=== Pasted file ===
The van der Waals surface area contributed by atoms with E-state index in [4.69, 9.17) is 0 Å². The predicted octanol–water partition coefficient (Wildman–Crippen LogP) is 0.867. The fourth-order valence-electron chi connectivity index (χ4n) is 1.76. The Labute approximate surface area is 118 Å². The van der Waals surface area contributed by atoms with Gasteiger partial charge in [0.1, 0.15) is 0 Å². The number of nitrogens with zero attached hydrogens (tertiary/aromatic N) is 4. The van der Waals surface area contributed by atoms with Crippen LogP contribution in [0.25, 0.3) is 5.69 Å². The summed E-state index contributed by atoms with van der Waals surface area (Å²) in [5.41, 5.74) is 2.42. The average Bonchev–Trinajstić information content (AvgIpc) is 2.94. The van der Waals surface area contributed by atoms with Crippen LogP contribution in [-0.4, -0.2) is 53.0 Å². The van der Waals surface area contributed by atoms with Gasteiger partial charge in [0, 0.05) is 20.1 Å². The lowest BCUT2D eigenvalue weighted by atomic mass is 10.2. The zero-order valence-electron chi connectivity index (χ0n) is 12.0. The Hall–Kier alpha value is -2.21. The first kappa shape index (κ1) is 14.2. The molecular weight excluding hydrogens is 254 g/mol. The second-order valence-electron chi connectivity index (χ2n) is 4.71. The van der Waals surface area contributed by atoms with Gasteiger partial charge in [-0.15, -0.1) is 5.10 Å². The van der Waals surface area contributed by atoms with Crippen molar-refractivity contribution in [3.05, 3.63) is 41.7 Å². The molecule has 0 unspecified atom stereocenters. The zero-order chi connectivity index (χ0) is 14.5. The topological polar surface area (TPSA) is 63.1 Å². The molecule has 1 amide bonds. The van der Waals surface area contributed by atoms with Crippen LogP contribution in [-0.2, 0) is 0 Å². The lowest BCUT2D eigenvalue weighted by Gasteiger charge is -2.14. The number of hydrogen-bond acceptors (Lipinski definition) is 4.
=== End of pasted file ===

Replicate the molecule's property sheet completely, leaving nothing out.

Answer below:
The van der Waals surface area contributed by atoms with E-state index in [4.69, 9.17) is 0 Å². The predicted octanol–water partition coefficient (Wildman–Crippen LogP) is 0.867. The fourth-order valence-electron chi connectivity index (χ4n) is 1.76. The Labute approximate surface area is 118 Å². The van der Waals surface area contributed by atoms with Gasteiger partial charge in [0.1, 0.15) is 0 Å². The number of nitrogens with zero attached hydrogens (tertiary/aromatic N) is 4. The van der Waals surface area contributed by atoms with Crippen LogP contribution in [0.25, 0.3) is 5.69 Å². The summed E-state index contributed by atoms with van der Waals surface area (Å²) in [5.41, 5.74) is 2.42. The average Bonchev–Trinajstić information content (AvgIpc) is 2.94. The van der Waals surface area contributed by atoms with Crippen LogP contribution in [-0.4, -0.2) is 53.0 Å². The van der Waals surface area contributed by atoms with Gasteiger partial charge in [0, 0.05) is 20.1 Å². The lowest BCUT2D eigenvalue weighted by atomic mass is 10.2. The zero-order valence-electron chi connectivity index (χ0n) is 12.0. The Hall–Kier alpha value is -2.21. The first kappa shape index (κ1) is 14.2. The molecular weight excluding hydrogens is 254 g/mol. The second-order valence-electron chi connectivity index (χ2n) is 4.71. The van der Waals surface area contributed by atoms with Gasteiger partial charge in [-0.15, -0.1) is 5.10 Å². The van der Waals surface area contributed by atoms with Crippen molar-refractivity contribution in [3.05, 3.63) is 41.7 Å². The molecule has 0 unspecified atom stereocenters. The zero-order chi connectivity index (χ0) is 14.5. The topological polar surface area (TPSA) is 63.1 Å². The molecule has 1 amide bonds. The van der Waals surface area contributed by atoms with Crippen LogP contribution in [-0.2, 0) is 0 Å². The lowest BCUT2D eigenvalue weighted by Gasteiger charge is -2.14. The number of hydrogen-bond acceptors (Lipinski definition) is 4.